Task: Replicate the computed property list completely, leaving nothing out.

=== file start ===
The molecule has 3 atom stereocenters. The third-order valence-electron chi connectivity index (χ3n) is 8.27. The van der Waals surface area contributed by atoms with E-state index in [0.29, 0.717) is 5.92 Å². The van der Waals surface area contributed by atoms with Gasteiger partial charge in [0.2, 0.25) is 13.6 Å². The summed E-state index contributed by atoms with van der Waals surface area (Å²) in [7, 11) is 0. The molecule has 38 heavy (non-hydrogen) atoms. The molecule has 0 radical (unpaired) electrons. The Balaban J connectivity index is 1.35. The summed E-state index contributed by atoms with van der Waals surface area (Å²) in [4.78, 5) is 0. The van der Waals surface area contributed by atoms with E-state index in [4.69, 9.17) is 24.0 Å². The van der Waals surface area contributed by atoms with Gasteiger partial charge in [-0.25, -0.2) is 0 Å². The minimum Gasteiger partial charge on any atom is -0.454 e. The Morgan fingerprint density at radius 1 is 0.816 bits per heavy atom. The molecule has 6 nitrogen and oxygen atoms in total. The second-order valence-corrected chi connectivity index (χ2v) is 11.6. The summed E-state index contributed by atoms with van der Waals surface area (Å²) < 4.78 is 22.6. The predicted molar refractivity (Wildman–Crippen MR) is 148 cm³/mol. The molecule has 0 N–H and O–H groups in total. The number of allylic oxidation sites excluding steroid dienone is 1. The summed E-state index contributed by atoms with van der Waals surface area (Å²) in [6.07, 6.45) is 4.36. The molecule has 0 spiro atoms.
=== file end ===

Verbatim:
The molecule has 3 atom stereocenters. The third-order valence-electron chi connectivity index (χ3n) is 8.27. The van der Waals surface area contributed by atoms with E-state index in [0.29, 0.717) is 5.92 Å². The van der Waals surface area contributed by atoms with Gasteiger partial charge in [0.2, 0.25) is 13.6 Å². The summed E-state index contributed by atoms with van der Waals surface area (Å²) in [7, 11) is 0. The molecule has 38 heavy (non-hydrogen) atoms. The molecule has 0 radical (unpaired) electrons. The Balaban J connectivity index is 1.35. The summed E-state index contributed by atoms with van der Waals surface area (Å²) in [4.78, 5) is 0. The van der Waals surface area contributed by atoms with E-state index in [4.69, 9.17) is 24.0 Å². The van der Waals surface area contributed by atoms with Gasteiger partial charge in [-0.25, -0.2) is 0 Å². The minimum Gasteiger partial charge on any atom is -0.454 e. The Morgan fingerprint density at radius 1 is 0.816 bits per heavy atom. The molecule has 6 nitrogen and oxygen atoms in total. The second-order valence-corrected chi connectivity index (χ2v) is 11.6. The summed E-state index contributed by atoms with van der Waals surface area (Å²) < 4.78 is 22.6. The predicted molar refractivity (Wildman–Crippen MR) is 148 cm³/mol. The molecule has 0 N–H and O–H groups in total. The number of allylic oxidation sites excluding steroid dienone is 1. The summed E-state index contributed by atoms with van der Waals surface area (Å²) in [6.07, 6.45) is 4.36. The molecule has 0 spiro atoms.